The Best Ways to Ship Frozen and Perishable Food

Everyone has wondered a time or two what it would be like to get those freshly baked cookies to their friends and family who live far away. But have you ever stopped to consider the realities of shipping food? Specifically, have you ever stopped to wonder what it would be like to ship frozen and perishable food? At first glance, it may seem impossible! But with the help of the right shipping and moving experts, nothing is impossible. So let us teach you a thing or two about the best ways to ship frozen and perishable food!

Should you ship frozen and perishable food at all?

Food is not exactly the most common thing to send via post. It is typically businesses that ship food, especially when it’s perishable or frozen. Companies that work in the food and restaurant industry or sell produce usually deal with large quantities of perishable and frozen food. But it is not impossible to ship food as a private person either.

Open fridge.
If you’re thinking of shipping your perishables when moving, don’t.

Still, shipping food is not easy. Food is unpredictable, can go bad easily, melt or spill. All of this makes shipping it tricky and expensive. You’ll be fine if you want to send a smaller amount of food via post as a care package to a family member or a friend over the holidays. But if you’re moving and dealing with leftover food in the fridge, getting rid of perishables is a better idea. They’re simply not worth the effort or cost.

Before you ship frozen and perishable food, learn how to pack it

Before you start looking into professionals in the business of global cargo forwarding, you should know how to pack and prepare the food for the shipping. This is actually the most important part of the process. It’s proper packaging that really protects the food from spilling, melting or going bad and keeps it fresh instead.

Use packaging with an airtight seal when you ship frozen and perishable food

Packing food in airtight packaging helps keep it fresh. Almost all food requires airtight packaging for shipping, especially to longer distances. Everything from fruits and vegetables to pastries benefits from lack of contact with air. It will keep longer and stay tasty! Use plastic shrink wrap, Ziploc baggies and other plastic containers, sealing with tape where necessary to make them airtight.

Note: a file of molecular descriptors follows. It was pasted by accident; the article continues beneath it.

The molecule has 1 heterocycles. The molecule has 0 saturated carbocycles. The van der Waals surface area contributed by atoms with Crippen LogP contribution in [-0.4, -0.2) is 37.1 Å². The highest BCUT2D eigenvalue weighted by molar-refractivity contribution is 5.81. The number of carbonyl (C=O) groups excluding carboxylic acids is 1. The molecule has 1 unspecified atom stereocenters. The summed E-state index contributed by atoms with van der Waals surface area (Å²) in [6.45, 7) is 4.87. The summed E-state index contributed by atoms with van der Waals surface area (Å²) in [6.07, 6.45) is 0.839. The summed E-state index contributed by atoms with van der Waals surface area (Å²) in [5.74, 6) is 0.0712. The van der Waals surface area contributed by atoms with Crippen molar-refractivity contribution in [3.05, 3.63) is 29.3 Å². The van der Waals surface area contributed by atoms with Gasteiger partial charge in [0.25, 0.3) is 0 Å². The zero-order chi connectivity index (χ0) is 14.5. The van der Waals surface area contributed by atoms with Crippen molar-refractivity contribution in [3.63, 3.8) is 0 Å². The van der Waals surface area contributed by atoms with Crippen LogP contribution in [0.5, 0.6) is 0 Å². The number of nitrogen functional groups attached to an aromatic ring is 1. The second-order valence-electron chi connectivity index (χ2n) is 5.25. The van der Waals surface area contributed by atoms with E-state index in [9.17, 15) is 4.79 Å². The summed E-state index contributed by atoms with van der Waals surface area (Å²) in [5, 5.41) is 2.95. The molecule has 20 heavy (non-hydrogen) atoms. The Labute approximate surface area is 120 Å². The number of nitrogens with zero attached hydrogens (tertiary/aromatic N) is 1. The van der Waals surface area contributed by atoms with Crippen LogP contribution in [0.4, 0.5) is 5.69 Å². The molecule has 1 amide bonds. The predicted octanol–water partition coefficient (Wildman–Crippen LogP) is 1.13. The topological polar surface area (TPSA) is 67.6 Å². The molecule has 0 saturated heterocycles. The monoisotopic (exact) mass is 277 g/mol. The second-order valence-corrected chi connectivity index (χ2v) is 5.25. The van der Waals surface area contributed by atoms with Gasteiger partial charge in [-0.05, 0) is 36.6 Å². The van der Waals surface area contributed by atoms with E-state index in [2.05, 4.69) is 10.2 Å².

Insulate frozen and refrigerated food

For frozen and refrigerated food, as well as food that must stay cold for other reasons, you want to use containers that keep the cold and even add some extra insulation if possible. The moment you take things out of your fridge or freezer, they will start melting. Even if you’re only shipping frozen goods a short distance away, you will have a problem on your hands quite quickly.

Frozen berries
Keep frozen food frozen with insulation.

An insulated container that keeps the contents cool is, therefore, a necessity. For things like ice cream, cakes, seafood and other produce you want to keep frozen for as long as possible use insulated foam containers. The thicker the walls of the container the longer it’ll keep the food cold. For things you want to keep cold (but not necessarily frozen) a shipping box will do if combined with insulated foam planks or thermal bubble wrap. Shipping things you want just chilled but firmly unfrozen? Use gel packs!

Use a refrigerant for cold and frozen items

Insulation alone is not enough to keep food frozen or even cold, especially when you’re shipping long distance. You will need to fill the insulated container with a refrigerant for best results. The two most common and effective refrigerants are gel packs and dry ice. both have pros and cons.

Gel packs last longer than dry ice and are easier to get your hands on and handle. On the other hand, they only keep the food at between 32 and 60 degrees F. They also melt so they need to be in watertight packaging.

Dry ice has long been used as an effective coolant and for good reason. It can keep food frozen and cold for a long while and doesn’t melt into water. It is, however, considered hazardous and can only be obtained and shipped in limited quantities.

Use watertight packaging for food that can melt

It should be self-evident but you will need watertight packaging for everything that melts unless you want to end up with a melted mess. This includes the food itself, as well as gel packs or ice you are using to keep it cool.

Ice cubes.
Ice is not ideal for shipping food, but dry ice will keep it frozen without a mess.

How to ship frozen and perishable food

Once you’ve packed your food, it’s time to actually ship it. We do not recommend that you handle the transport yourself as professionals with specialized trucks and equipment are best equipped to handle food shipping.

Choose the right company to ship frozen and perishable food with

Choosing the right company to ship with is of vital importance. You always want the best people with experience in cargo import & export to handle your shipments. This is especially relevant when you’re shipping food due to restrictions placed on the amount and type of food items you can send. While such restrictions rarely apply within the borders of one country, shipping via plane or boat or across borders is heavily regulated.

Pay for expedited shipping

Every minute counts when you ship frozen and perishable food. Slow transport can result in the food arriving melted, soggy, stale or even inedible. So you want the food you’re shipping to arrive as soon as possible, preferably while still frozen and fresh. If this shipment is really important to you, don’t skimp on the shipping! Pay for the service you need: hire the best company you can find and don’t hesitate to ask if they offer any kind of expedited shipping. Remember, the faster the food arrives, the better condition it will be in!

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